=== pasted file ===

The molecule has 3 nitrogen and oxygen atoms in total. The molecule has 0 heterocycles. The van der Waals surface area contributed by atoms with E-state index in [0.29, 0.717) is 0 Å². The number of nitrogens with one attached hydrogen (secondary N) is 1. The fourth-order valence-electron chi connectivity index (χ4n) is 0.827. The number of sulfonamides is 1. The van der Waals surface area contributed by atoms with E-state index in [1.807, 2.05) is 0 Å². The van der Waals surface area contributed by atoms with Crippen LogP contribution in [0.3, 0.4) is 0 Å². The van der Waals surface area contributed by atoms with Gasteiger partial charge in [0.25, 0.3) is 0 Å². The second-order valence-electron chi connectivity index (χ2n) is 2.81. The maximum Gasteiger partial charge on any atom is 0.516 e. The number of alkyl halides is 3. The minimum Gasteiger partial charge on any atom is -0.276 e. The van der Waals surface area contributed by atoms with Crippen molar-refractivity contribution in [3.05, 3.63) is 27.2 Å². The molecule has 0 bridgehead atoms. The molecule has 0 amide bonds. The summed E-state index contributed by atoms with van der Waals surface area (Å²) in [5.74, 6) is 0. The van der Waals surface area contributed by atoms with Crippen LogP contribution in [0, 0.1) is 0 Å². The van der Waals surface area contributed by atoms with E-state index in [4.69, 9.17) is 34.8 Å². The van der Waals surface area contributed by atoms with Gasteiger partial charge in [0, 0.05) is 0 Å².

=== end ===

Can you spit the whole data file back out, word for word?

The molecule has 3 nitrogen and oxygen atoms in total. The molecule has 0 heterocycles. The van der Waals surface area contributed by atoms with E-state index in [0.29, 0.717) is 0 Å². The number of nitrogens with one attached hydrogen (secondary N) is 1. The fourth-order valence-electron chi connectivity index (χ4n) is 0.827. The number of sulfonamides is 1. The van der Waals surface area contributed by atoms with E-state index in [1.807, 2.05) is 0 Å². The van der Waals surface area contributed by atoms with Crippen LogP contribution in [0.3, 0.4) is 0 Å². The van der Waals surface area contributed by atoms with Gasteiger partial charge in [0.25, 0.3) is 0 Å². The second-order valence-electron chi connectivity index (χ2n) is 2.81. The maximum Gasteiger partial charge on any atom is 0.516 e. The number of alkyl halides is 3. The minimum Gasteiger partial charge on any atom is -0.276 e. The van der Waals surface area contributed by atoms with Crippen molar-refractivity contribution in [3.05, 3.63) is 27.2 Å². The molecule has 0 bridgehead atoms. The molecule has 0 amide bonds. The summed E-state index contributed by atoms with van der Waals surface area (Å²) in [5.74, 6) is 0. The van der Waals surface area contributed by atoms with Crippen LogP contribution in [0, 0.1) is 0 Å². The van der Waals surface area contributed by atoms with E-state index in [4.69, 9.17) is 34.8 Å². The van der Waals surface area contributed by atoms with Gasteiger partial charge in [0, 0.05) is 0 Å².